A book’s long shadow
In May, nearly half the world population of the rare Mongolian antelope, the saiga, were found dead, presumably from disease. Some 120,000 carcasses were discovered on the grasslands of Kazakhstan. The population of saiga has been under decline for many decades, and the Saiga Conservation Alliance estimates that the number of animals has dropped by 95 percent in the past 15 years — and that was before May’s catastrophe.
This is enough to alarm any animal lover, and anyone worried about the state of the environment anywhere on the globe, but it had a personal resonance with me, because I knew of the saiga vulnerability since I was a child, thanks to a remarkable book I received when I was perhaps 6 years old: Wild Animals of the World, by William Bridges and Mary Baker, which was first published the year I was born — 1948.
On page 221, Bridges writes: “This odd antelope of the cold, flat treeless steppes of Siberia has the misfortune to be highly prized by the Chinese pharmaceutical trade for the sake of its horns…” On the top of the page is a fine black-and-white drawing of a saiga by the artist, Mary Baker.
The book was one of those premonitory gifts of childhood that dug deep into my growing brain and stayed there. On the surface, it was a bestiary, a catalog of mammals of the world, written for young people; each page featured a portrait of an animal by Baker and a short text by Bridges giving a mini-overview of the animal, its habits, its usefulness to humans, when appropriate, and often, a warning as to its peril.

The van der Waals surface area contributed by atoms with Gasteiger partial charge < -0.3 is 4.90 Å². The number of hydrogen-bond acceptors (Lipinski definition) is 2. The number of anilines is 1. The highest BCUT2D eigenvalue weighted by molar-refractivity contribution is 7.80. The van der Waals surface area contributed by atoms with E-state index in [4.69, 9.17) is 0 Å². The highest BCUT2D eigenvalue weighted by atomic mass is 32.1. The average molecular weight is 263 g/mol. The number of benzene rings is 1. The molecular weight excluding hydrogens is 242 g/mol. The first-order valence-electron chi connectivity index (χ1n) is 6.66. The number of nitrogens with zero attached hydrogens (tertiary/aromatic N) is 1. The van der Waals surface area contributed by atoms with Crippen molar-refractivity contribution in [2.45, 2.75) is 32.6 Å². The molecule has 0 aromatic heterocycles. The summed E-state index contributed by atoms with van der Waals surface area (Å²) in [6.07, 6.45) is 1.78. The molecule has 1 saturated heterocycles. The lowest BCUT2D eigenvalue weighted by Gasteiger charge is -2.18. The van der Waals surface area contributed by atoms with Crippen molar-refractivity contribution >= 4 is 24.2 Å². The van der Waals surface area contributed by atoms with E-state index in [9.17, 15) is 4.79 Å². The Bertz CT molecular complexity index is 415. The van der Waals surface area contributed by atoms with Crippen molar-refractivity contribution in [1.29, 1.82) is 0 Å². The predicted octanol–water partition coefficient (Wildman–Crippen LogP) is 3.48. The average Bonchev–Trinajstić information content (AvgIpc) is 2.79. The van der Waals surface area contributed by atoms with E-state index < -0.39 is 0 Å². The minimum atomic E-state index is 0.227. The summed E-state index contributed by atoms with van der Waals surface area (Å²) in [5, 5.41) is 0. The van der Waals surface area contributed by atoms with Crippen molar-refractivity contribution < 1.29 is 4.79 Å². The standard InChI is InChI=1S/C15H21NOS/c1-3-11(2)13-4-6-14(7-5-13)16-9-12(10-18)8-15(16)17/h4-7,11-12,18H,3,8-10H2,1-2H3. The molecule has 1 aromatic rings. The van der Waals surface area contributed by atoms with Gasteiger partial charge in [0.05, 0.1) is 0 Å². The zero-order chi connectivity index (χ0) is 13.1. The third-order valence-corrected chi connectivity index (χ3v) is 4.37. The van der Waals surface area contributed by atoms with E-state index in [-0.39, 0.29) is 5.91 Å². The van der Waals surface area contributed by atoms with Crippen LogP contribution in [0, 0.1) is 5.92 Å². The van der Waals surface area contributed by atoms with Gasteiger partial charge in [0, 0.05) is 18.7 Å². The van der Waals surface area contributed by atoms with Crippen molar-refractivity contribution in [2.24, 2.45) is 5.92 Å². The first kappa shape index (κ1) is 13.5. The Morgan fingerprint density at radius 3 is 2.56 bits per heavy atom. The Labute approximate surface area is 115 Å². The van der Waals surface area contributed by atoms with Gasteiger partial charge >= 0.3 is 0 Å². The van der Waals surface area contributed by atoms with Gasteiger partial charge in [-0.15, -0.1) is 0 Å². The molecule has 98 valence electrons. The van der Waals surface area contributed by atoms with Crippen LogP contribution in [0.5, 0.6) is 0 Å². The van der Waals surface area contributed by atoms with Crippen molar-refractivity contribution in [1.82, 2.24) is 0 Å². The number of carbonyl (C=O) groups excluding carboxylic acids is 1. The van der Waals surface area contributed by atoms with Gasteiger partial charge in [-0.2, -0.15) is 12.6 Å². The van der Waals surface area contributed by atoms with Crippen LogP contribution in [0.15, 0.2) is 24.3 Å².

Looked at that way, it was certainly a successful book: I loved it on that level alone.
But it had several other things going on for me. It was in its way a “gesamtkunstwerk” for my curious child brain: It fascinated me on several levels, and led me to art, to language, to design and to a love of “the things of this world.”
Let me explain.
First, the drawings were distinctive. Even as a kid, I could distinguish between the look of Baker’s drawings and the look of photographs, and the look of other artists’ styles. I valued Baker’s fine detail, the beautifully delineated textures of the fur, hides, and markings of each animal. The drawings were hyper-realistic, yet somehow not “photographic.” They were clearly drawings: I could see the pencil on the paper. This difference — the esthetic surface of the image — I did not understand at that tender age, but I clearly felt it, and it thrilled me. I pored over the book endlessly. It was my first acknowledged awareness of “art” as a separate entity.